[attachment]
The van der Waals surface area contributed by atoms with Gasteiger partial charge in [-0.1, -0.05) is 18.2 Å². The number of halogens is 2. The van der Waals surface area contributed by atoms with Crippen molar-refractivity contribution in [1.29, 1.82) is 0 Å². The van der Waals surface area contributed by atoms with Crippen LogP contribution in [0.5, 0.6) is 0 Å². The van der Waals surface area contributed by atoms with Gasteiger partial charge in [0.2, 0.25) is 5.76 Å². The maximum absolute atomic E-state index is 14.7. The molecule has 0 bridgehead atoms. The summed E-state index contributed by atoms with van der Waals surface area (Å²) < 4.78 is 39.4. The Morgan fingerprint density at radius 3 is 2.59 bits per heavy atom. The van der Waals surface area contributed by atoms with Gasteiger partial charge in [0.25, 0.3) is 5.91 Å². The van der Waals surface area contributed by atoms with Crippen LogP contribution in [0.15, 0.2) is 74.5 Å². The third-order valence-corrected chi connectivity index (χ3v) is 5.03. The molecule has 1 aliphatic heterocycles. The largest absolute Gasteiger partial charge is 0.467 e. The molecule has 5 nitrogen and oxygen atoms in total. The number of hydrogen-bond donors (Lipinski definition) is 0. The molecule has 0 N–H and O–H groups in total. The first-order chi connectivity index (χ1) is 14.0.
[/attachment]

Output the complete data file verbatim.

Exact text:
The van der Waals surface area contributed by atoms with Gasteiger partial charge in [-0.1, -0.05) is 18.2 Å². The number of halogens is 2. The van der Waals surface area contributed by atoms with Crippen molar-refractivity contribution in [1.29, 1.82) is 0 Å². The van der Waals surface area contributed by atoms with Crippen LogP contribution in [0.5, 0.6) is 0 Å². The van der Waals surface area contributed by atoms with Gasteiger partial charge in [0.2, 0.25) is 5.76 Å². The maximum absolute atomic E-state index is 14.7. The molecule has 0 bridgehead atoms. The summed E-state index contributed by atoms with van der Waals surface area (Å²) < 4.78 is 39.4. The Morgan fingerprint density at radius 3 is 2.59 bits per heavy atom. The van der Waals surface area contributed by atoms with Gasteiger partial charge in [0.25, 0.3) is 5.91 Å². The van der Waals surface area contributed by atoms with Crippen LogP contribution in [0.15, 0.2) is 74.5 Å². The third-order valence-corrected chi connectivity index (χ3v) is 5.03. The molecule has 1 aliphatic heterocycles. The largest absolute Gasteiger partial charge is 0.467 e. The molecule has 5 nitrogen and oxygen atoms in total. The number of hydrogen-bond donors (Lipinski definition) is 0. The molecule has 0 N–H and O–H groups in total. The first-order chi connectivity index (χ1) is 14.0.